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Sleep. 2006 Aug;29(8):1083-8.

Validation of a new noninvasive method to measure blood pressure and assess baroreflex sensitivity in preterm infants during sleep.

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Ritchie Centre for Baby Health Research, Monash Institute of Medical Research, Monash University, Melbourne, Victoria, Australia.



Accuracy and precision of a noninvasive device for continuously measuring blood pressure (BP) (Finometer, FMS, The Netherlands) during sleep was assessed in preterm infants.


Absolute BP beat-to-beat values, interbeat changes, measurement precision, and baroreflex sensitivity were compared with BP measurements from intraarterial catheters.


Ten preterm infants (gestational age 27-36 weeks; birth weight 964-2620 gm) were studied in the neonatal intensive care unit.


The 2 modes of BP measurement were compared in 2-minute epochs (n = 10-12/infant). Mean arterial pressure, systolic arterial pressure, and diastolic arterial pressure were analyzed beat to beat, and baroreflex sensitivity was assessed using spontaneous sequence analysis. Mean differences for absolute BP (mm Hg) were as follows: mean arterial pressure, 3 (limits of agreement, -1 to 8); systolic arterial pressure, -4 (-8 to 1); and diastolic arterial pressure, 7 (4 to 10). Mean differences and limits of agreement for interbeat changes were essentially 0 for mean arterial pressure, systolic arterial pressure, and diastolic arterial pressure. Precision (+/- 95% confidence intervals, mm Hg) for the Finometer were mean arterial pressure +/- 7, systolic arterial pressure +/- 8, and diastolic arterial pressure +/- 6. Precision was greater for the arterial catheter (mean arterial pressure +/- 3, systolic arterial pressure +/- 4, and diastolic arterial pressure +/- 4). Baroreflex sensitivity calculated from the Finometer BP was (mean +/- SEM, ms/mm Hg) 1.74 +/- 0.23 and, from the catheter system, BP was 1.56 +/- 0.21 (p value NS).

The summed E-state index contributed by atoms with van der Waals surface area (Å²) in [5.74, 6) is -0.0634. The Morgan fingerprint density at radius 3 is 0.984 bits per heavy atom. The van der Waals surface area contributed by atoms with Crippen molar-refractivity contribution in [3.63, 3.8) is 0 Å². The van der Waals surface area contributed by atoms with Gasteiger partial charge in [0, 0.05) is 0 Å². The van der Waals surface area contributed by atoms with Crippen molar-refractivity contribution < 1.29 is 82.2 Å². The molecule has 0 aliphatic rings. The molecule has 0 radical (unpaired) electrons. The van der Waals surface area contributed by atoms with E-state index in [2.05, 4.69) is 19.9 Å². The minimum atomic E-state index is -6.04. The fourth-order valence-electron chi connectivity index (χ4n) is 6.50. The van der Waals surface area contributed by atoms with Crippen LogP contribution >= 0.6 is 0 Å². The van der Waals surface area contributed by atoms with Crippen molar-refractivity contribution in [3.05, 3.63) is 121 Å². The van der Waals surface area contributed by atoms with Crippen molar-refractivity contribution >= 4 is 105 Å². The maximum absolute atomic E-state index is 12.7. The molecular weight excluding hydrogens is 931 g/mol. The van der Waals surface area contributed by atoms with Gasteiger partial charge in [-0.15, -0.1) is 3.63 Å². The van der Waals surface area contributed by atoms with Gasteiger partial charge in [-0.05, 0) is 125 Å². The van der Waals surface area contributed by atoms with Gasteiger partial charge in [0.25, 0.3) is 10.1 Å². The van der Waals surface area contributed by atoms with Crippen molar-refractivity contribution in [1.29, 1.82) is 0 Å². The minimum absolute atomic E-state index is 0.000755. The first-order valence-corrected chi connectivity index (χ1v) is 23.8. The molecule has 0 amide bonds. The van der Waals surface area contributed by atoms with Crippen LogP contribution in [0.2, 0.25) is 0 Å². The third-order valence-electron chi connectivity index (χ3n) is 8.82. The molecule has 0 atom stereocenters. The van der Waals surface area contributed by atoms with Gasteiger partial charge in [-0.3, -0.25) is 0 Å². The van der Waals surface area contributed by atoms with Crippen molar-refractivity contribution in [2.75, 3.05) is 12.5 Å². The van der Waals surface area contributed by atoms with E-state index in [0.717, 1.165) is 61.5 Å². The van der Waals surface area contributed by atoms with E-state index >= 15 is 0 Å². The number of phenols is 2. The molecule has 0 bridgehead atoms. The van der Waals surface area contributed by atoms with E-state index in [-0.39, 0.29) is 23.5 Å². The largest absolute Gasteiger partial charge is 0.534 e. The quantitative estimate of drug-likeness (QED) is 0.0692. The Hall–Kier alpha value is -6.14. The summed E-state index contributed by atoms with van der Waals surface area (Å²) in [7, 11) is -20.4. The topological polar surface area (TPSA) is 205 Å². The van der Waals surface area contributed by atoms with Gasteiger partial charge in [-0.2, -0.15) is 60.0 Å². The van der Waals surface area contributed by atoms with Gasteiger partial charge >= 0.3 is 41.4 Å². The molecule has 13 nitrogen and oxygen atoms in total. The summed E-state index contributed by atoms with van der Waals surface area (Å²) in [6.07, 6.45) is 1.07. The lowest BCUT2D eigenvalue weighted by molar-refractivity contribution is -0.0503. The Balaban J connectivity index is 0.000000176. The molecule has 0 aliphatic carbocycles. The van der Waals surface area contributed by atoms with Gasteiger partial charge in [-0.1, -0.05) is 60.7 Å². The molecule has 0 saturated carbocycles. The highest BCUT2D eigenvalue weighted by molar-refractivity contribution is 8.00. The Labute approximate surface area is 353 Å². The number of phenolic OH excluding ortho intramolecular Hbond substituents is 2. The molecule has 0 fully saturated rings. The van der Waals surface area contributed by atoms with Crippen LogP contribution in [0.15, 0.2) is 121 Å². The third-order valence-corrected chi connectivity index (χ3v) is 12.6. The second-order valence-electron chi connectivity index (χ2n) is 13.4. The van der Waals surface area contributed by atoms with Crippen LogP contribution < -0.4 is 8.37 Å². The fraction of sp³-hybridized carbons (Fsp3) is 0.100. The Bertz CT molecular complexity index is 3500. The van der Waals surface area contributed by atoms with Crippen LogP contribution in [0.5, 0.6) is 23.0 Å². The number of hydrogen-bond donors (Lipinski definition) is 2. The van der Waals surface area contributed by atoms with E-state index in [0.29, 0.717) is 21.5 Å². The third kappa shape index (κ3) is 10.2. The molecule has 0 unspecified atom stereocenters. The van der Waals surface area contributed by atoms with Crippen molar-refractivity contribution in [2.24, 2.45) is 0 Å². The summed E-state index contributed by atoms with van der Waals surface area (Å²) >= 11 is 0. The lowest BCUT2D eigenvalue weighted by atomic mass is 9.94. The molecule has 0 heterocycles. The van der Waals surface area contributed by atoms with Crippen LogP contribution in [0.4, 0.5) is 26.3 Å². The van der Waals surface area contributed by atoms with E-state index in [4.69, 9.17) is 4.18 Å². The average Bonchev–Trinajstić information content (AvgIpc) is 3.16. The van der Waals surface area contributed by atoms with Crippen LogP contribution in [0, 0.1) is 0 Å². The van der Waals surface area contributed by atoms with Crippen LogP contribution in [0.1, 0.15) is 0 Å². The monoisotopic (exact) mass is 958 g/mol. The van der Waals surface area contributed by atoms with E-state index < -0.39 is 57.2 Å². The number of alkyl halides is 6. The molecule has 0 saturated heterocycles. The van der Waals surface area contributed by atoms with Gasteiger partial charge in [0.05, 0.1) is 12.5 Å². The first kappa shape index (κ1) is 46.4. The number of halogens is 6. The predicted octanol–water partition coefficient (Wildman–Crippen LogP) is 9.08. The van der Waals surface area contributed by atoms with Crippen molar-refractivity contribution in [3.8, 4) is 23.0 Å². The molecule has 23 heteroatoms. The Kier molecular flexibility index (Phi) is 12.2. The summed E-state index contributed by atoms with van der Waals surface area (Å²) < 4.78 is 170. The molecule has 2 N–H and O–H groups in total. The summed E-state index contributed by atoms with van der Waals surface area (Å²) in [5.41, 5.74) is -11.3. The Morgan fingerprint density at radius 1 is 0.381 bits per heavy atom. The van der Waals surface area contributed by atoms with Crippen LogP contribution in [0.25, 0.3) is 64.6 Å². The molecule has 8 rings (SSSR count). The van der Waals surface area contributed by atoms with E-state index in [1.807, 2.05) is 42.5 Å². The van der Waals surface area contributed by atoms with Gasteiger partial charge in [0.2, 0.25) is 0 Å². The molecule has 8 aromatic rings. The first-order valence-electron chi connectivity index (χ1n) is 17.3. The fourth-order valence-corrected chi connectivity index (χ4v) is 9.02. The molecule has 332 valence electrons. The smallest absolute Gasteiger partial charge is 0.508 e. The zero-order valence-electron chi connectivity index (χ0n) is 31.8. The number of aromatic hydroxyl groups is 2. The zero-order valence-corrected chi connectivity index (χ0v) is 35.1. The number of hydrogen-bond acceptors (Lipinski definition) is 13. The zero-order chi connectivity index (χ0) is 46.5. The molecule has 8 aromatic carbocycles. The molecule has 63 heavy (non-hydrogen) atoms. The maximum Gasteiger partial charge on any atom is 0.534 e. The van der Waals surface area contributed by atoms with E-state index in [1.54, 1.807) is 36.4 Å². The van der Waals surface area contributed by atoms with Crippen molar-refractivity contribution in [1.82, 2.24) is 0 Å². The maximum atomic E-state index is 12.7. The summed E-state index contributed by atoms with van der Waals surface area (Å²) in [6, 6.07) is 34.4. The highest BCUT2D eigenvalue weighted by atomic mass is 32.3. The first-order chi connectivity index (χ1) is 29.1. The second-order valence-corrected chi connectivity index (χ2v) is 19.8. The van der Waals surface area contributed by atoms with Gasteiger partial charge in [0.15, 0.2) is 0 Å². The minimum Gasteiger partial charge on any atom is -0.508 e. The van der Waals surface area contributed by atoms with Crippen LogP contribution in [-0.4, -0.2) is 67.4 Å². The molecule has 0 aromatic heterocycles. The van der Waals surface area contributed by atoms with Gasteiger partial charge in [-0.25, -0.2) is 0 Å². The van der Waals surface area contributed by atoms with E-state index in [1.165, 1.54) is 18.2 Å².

The Finometer provides accurate measurements of beat-to-beat BP and baroreflex sensitivity. The ability to continuously measure BP and baroreflex sensitivity during sleep in infants may provide vital clues into pathologic conditions associated with impaired autonomic control during sleep.

[Indexed for MEDLINE]

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